Innovation Horizon Part 1: Big Data and Industry 4.0
Dr Caroline Elston-Giroud,European Grants Manager, explains three significant innovation trends covered at Innovate UK 2016 in her series of quick reference guides.
What are the grand challenges and innovations to help drive us towards 2030 and beyond?
Big questions in relatively uncertain times but, having just spent two days at Innovate 2016, I’m certain we have much to be positive about. Over my next three articles I want to
explain and demystify three significant trends on the horizon which could be about to change our everyday lives for the better. Part 1 covers Big Data and Industry 4.0. Stay tuned to find out more on food chain innovation and next generation healthcare.
Big data and Industry 4.0
What is it?
The so called “4th industrial revolution” – in a nutshell, this is data becoming infrastructure, the backbone of everything we do, and the huge business opportunities that come from that.
How will it impact us day-to-day?
We all create data all the time but the big questions that still need to be answered are: how to harness it, how to extract meaningful information from it, curate it, and govern its usage? And for Industry 4.0 – how will this revolutionise processes and products? Data analysis can change the way we think about manufacturing and products. It can also drive up efficiency and productivity. This could come from the analysis of sensor data from a production line, from recent trends in the global pricing of raw materials, of distribution circuits and potential bottlenecks in the supply chain. Ultimately, it could mean creating and reading demand to better target and control manufacturing and supply.
So there are lots of opportunities?
Yes, for international collaborations with multi-business benefits, for market optimisation and global maximisation, and all of the advantages that this could have (technical, environmental, economic…)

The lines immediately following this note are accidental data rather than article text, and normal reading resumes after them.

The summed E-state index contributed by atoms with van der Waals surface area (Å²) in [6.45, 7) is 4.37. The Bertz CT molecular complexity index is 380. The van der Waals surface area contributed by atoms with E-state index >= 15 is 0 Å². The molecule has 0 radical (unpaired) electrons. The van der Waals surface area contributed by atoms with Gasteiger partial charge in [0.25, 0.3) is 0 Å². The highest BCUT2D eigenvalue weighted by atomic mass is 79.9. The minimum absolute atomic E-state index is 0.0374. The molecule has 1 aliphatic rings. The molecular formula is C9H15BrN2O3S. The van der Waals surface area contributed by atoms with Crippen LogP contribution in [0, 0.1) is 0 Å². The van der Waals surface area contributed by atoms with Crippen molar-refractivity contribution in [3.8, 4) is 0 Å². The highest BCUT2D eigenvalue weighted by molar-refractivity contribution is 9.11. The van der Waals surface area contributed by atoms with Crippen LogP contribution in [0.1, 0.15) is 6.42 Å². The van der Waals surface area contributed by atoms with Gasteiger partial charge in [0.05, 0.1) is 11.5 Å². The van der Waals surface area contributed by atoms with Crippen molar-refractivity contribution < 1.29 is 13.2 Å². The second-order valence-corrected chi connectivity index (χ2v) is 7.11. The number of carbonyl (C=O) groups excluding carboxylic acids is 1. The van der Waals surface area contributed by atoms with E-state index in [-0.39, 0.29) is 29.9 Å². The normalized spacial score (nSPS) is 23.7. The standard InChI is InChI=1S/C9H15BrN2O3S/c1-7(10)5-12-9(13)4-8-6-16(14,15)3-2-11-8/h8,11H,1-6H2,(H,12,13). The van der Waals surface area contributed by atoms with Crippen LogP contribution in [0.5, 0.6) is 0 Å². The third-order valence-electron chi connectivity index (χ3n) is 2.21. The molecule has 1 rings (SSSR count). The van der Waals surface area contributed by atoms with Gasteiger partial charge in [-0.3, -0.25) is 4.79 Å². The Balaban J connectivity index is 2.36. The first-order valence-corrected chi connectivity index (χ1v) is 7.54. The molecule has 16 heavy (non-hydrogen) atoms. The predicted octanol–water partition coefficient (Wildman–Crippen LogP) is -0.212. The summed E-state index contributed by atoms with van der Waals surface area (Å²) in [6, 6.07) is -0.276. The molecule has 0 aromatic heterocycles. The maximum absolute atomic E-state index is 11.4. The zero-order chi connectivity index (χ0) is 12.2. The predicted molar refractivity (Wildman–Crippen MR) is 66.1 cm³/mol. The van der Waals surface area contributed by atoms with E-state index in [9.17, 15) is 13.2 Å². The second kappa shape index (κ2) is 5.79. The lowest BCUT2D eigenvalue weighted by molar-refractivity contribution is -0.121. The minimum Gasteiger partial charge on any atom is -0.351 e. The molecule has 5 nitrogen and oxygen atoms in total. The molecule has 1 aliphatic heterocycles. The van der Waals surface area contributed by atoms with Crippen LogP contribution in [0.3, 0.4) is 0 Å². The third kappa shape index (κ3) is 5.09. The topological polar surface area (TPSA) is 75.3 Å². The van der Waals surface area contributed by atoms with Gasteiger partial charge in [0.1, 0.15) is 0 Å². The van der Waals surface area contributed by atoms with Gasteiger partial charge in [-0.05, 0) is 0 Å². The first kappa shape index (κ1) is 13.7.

All very well, but there must be complex challenges ahead too?
Data is a very powerful tool, and it is already starting to influence many aspects of our lives.There needs to be strong engagement with the public to de-mystify it, training for industry employees (efficiency shouldn’t obliterate flexibility), and for that we need strong policies and funding. Governance is also essential – creating and respecting standard ways of collecting and curating different types of data, making data-sets open so that everyone can benefit, and maintaining or updating these in the future. These aspects have to be tackled head on, and Industry 4.0 is doing just that.
In the UK there’s a lot to celebrate already and a solid platform to build upon to tackle these future grand challenges.
We have a strong Research & Development base in all areas of science and technology, from our excellent universities, strong and active SMEs, through to l larger corporations, all of whom are investing in R&D right here in the UK.
As a country, we are also putting in place structures to help translate fundamental or applied research in to higher TRL (Technology Readiness Level) prototypes and ultimately, commercial products. There are 11 Catapult Centres around the country who bridge between academia and business, and also the AIRTO Association of mid-size R&D and technology centres who help to turn good ideas in to new products and services.
As I hope you can see, there is much to be positive and confident about when looking to the future, and big trends such as Big Data and Industry 4.0, food chain innovation and next generation healthcare, will ultimately involve every single one of us.